MANILA, Philippines (2nd UPDATE) - Aiming to level the playing field in the May 10 polls, the Supreme Court has ruled that appointed officials seeking elective posts should quit their government posts.
Voting 10-5, the Tribunal reversed its earlier ruling allowing appointed officials to remain in their posts despite filing their certificates of candidacy (COCs). The vote then was 9-6 in favor of appointed officials not being required to quit.
Malacañang lawyer Romulo Macalintal, who represented the original parties who prompted the case, said he will appeal the new decision.
Far from leveling the playing field, Macalintal insists the new ruling is discriminatory against appointed officials since it assumes that elected ones are not using their positions to promote their personal interests.
“But it is very clear that incumbent senators running for president are already out of the field campaigning even before the start of the campaign period practically leaving their jobs as lawmakers. In the case of appointive officials, while they filed their COCs, they remain in their respective offices and cannot campaign without being charged their official leave credits or being deducted of their salaries,” Macalintal said in a statement.
Macalintal expressed surprise over the reversal, adding that the parties which sought to intervene in the case, like former Senator Franklin Drilon and Senator Manuel Roxas II, merely copied the previous dissenting opinions.
“I was looking for new arguments, and they failed to show one,” he said in a separate interview.
20 VIPs affected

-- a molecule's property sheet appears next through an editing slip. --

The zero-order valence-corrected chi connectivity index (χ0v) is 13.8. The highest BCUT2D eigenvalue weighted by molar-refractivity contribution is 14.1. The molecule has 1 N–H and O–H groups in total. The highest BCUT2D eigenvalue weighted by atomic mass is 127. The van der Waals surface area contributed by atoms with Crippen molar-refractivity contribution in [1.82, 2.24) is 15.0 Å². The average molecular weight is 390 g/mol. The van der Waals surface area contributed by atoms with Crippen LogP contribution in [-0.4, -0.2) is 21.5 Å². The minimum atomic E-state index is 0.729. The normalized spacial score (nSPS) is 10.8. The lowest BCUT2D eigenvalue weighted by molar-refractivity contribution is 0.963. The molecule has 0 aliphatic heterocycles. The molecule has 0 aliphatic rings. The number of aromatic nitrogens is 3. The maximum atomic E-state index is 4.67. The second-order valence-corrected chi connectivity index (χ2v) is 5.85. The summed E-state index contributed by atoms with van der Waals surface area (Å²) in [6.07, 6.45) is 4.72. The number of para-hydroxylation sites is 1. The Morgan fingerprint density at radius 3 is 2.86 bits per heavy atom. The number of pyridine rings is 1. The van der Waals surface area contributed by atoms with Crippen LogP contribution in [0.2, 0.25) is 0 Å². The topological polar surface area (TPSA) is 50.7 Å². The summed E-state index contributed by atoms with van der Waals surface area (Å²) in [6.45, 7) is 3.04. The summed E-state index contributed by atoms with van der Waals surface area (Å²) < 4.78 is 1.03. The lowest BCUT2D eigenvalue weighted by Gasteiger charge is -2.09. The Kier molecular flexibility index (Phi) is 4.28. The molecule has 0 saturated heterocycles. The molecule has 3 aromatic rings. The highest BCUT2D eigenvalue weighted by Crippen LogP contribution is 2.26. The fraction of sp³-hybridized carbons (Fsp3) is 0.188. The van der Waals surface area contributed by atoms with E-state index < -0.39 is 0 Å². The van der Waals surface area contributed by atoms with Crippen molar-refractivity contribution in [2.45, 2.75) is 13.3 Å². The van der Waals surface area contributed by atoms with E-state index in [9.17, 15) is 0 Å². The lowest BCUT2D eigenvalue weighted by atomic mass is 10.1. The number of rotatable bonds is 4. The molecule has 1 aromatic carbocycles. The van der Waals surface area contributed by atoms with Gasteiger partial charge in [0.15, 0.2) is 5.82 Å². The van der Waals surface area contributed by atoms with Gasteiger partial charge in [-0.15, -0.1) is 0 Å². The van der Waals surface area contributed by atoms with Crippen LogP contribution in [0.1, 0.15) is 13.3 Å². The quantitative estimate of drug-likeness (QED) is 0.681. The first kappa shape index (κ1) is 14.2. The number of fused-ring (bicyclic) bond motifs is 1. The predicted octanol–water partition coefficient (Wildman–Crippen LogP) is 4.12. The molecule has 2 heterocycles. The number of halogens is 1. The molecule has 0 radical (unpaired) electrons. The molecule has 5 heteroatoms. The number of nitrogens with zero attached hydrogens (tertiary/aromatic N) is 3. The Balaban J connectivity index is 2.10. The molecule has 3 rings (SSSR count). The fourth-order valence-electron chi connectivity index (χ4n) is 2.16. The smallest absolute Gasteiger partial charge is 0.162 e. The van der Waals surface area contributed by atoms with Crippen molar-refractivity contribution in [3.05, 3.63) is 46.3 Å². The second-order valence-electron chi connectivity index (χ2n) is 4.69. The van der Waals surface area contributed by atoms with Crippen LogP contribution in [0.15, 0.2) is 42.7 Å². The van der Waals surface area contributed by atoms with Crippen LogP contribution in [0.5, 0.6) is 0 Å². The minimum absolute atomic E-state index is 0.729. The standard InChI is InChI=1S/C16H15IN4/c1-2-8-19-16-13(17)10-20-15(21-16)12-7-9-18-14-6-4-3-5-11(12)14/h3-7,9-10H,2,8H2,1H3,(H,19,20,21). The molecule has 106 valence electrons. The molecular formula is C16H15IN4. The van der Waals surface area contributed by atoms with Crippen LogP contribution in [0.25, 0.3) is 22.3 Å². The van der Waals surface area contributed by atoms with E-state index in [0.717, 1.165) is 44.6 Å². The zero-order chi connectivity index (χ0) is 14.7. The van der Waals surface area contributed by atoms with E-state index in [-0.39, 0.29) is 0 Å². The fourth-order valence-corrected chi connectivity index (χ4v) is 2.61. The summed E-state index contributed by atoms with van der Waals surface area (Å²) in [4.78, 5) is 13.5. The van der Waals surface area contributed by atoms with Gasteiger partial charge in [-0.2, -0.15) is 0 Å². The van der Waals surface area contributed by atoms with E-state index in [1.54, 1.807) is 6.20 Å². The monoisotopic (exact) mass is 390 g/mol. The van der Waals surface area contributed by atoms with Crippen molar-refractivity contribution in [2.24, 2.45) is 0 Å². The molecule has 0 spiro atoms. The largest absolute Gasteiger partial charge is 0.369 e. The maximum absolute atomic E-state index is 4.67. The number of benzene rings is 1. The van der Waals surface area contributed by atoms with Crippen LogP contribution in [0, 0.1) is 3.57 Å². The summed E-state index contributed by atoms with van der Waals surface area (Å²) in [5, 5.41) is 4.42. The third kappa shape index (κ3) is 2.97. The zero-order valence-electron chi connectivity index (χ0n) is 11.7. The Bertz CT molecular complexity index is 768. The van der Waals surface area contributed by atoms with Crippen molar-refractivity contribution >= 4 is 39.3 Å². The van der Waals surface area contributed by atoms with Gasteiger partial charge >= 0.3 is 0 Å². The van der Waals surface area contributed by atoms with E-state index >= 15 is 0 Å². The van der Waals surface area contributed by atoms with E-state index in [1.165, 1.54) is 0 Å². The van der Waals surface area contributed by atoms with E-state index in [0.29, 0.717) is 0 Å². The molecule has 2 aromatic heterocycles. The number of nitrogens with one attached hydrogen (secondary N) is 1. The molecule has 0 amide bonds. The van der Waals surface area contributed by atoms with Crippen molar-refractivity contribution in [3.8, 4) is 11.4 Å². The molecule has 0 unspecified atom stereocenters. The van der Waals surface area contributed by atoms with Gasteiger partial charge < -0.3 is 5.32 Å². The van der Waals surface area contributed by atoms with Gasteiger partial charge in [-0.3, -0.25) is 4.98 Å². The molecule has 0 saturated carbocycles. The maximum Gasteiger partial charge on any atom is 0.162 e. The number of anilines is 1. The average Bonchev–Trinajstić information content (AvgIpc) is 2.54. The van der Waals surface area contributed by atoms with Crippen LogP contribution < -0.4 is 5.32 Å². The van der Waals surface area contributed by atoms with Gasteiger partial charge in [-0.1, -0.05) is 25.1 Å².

Veteran election lawyer Sixto Brillantes said about 20 high-profile personalities and dozens of others will be affected by the decision, although they will not be held liable for election offenses for not resigning from their posts.
“They (appointive officials) were acting on the basis of a previous ruling. They were acting in good faith,” Brillantes noted.
Some of the government officials to be affected by the new ruling are Justice Secretary Agnes Devanadera, who is seeking a congressional post in the first district of Quezon province, and Executive Secretary Eduardo Ermita, who is running for congressman in the first district of Batangas.
Also to be adversely affected are presidential legal counsel Raul Gonzalez, who is running for mayor in Iloilo City; Agriculture Secretary Arthur Yap, who is seeking a congressional seat in the 3rd district of Bohol; and, Budget Secretary Rolando Andaya, who is running for Congress as Camarines Sur representative.
Brillantes said the affected personalities need not resign from their posts, in the meantime, since the ruling is expected to be appealed.
Comelec welcomes ruling
He said the decision may not really affect appointed officials after all since the start of the campaign period for local officials would have begun by the time the ruling is handed down with finality.
The campaign period for local officials starts March 26.
Meanwhile, Justice Secretary Agnes Devanadera said she will follow the Supreme Court decision, but she wants to read the resolution first.
Devanadera said she has no problem with the ruling as she really would have to resign shortly to campaign. She said she stayed on for personal reasons, to see the completion of big cases like the Ampatuan multiple murder and rebellion cases.
Comelec Commissioner Rene Sarmiento, for his part, said: "We welcome reversal of the Supreme Court on the Quinto case. This now levels the playing field for all candidates because the undue advantage of sitting officials is removed. RA [Republic Act] 9369 is also very clear that appointive officials who file their COCs are deemed resigned ipso factor. -- with reports from Timi Nubla and Ina Reformina, ABS-CBN News